We know that air is composed of a mixture of various gases and also water vapor. If perhaps the air has a high concentration of water vapor, we say that the air is very humid; if the water vapor concentration is low, then we say that the air is dry. Every day we see information on the relative humidity of the air on TV news.
On hot days, when the air is very humid, we feel discomfort, as the humidity in the air hinders the evaporation of sweat.
On the days when the air is dry, even though it is a hot day, we can feel comfortable because sweat is more easily evaporated. But we can also feel uncomfortable if the air is extremely dry, as it causes the skin and mucous membranes to dry out.
Air humidity is measured by a quantity called relative humidity (UR).
Thus, we have:
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Saturated water steam
Evaporation is the passage from the liquid phase to the vapor phase, at a temperature lower than the boiling temperature.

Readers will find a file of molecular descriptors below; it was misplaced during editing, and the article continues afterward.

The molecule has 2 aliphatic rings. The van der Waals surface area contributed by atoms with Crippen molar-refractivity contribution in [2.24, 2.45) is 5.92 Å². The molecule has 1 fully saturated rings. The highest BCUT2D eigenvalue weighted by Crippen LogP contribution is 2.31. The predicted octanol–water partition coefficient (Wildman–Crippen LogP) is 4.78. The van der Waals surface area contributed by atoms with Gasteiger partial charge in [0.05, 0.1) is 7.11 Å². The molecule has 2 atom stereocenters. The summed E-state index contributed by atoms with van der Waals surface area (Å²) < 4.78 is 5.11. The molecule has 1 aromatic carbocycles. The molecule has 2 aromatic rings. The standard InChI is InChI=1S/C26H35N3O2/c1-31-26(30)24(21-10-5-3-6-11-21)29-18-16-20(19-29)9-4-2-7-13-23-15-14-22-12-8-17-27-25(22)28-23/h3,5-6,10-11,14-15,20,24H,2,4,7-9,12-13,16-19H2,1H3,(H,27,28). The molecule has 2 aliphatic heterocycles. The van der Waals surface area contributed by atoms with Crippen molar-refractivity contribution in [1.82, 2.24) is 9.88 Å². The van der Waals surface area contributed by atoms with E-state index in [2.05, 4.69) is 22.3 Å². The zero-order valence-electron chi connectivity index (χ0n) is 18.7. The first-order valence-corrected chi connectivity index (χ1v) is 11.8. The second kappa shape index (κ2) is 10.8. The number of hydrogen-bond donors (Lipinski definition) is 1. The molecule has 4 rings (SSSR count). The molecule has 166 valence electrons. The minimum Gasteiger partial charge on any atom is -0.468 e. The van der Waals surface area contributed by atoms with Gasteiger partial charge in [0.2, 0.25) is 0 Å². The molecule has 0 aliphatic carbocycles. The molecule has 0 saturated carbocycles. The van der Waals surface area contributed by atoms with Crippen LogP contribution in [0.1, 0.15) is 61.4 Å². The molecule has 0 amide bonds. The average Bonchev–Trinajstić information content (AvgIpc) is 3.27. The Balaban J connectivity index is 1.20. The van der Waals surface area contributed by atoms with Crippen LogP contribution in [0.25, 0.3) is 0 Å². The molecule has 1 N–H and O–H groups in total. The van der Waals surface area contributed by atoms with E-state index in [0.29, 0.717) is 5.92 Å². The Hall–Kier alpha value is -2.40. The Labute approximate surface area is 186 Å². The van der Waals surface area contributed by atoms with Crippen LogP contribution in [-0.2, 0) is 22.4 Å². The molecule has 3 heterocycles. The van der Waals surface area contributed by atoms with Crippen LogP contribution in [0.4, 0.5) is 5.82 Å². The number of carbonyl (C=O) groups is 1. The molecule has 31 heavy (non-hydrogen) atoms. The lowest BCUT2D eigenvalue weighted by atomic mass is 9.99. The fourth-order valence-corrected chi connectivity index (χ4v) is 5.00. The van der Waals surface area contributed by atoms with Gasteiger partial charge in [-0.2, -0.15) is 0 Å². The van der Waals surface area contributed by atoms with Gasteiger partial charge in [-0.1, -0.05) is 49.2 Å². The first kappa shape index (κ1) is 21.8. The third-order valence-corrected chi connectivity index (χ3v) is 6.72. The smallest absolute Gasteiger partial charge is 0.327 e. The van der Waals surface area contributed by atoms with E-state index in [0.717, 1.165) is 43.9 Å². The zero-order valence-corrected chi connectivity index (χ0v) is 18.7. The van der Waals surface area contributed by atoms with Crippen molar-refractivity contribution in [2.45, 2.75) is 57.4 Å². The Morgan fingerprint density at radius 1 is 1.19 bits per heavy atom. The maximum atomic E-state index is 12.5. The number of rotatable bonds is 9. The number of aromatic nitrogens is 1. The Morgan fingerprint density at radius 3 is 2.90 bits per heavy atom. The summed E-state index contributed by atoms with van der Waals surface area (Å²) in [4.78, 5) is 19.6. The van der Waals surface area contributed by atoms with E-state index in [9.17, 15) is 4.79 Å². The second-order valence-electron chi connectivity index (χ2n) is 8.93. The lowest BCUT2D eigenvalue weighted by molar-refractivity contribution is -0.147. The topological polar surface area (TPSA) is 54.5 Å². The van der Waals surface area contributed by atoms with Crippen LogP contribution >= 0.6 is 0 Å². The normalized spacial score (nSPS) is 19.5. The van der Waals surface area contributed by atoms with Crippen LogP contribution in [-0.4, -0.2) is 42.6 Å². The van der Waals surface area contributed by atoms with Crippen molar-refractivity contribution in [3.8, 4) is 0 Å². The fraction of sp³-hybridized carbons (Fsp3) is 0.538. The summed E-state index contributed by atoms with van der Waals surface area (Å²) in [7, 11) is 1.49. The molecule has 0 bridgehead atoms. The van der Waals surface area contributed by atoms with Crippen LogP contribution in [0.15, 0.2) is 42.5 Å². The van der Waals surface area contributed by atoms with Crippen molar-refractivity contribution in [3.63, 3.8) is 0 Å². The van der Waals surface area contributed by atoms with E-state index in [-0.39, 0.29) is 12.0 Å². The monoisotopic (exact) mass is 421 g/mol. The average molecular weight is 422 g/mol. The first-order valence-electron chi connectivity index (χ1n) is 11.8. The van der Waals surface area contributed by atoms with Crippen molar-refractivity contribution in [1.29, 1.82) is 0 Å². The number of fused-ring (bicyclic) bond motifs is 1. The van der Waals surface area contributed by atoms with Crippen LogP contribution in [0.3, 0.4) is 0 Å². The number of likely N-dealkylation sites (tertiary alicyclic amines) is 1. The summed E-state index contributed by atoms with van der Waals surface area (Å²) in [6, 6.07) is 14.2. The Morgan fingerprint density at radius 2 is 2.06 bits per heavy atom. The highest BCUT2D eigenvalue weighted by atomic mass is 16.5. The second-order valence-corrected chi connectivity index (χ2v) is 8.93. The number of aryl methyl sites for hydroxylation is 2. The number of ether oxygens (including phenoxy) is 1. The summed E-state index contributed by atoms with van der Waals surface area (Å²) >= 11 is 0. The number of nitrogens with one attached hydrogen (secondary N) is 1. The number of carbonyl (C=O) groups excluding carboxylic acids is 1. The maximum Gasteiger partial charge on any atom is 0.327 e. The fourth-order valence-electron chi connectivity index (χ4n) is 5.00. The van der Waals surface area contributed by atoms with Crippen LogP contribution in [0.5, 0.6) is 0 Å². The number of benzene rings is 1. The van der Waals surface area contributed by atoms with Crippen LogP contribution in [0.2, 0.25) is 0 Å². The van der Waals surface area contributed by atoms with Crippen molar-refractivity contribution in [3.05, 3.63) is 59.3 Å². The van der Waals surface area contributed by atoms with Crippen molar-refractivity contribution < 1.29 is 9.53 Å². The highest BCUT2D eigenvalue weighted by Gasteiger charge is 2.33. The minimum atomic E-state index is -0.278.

In this process, the molecules are suspended on the surface of the liquid. In this way, these molecules, called vapor pressure, exert pressure on the liquid. If we consider a closed container, where water evaporates through a natural process, a moment that the surface of the water will be full of molecules suspended to the point where the vapor pressure is maximum. We say, then, that the water vapor is saturated.
For humans to feel comfortable, the relative humidity should be between 40% and 50%, although this is not always the case. In some cities, it is common in summer for humidity to drop to 10%.
By Domitiano Marques
Graduated in Physics
Brazil School Team
Thermology - Physics - Brazil School
Would you like to reference this text in a school or academic work? Look:
SILVA, Domitiano Correa Marques da. "Relative air humidity (RH)"; Brazil School. Available in: https://brasilescola.uol.com.br/fisica/umidade-relativa-ar-ur.htm. Accessed on June 27, 2021.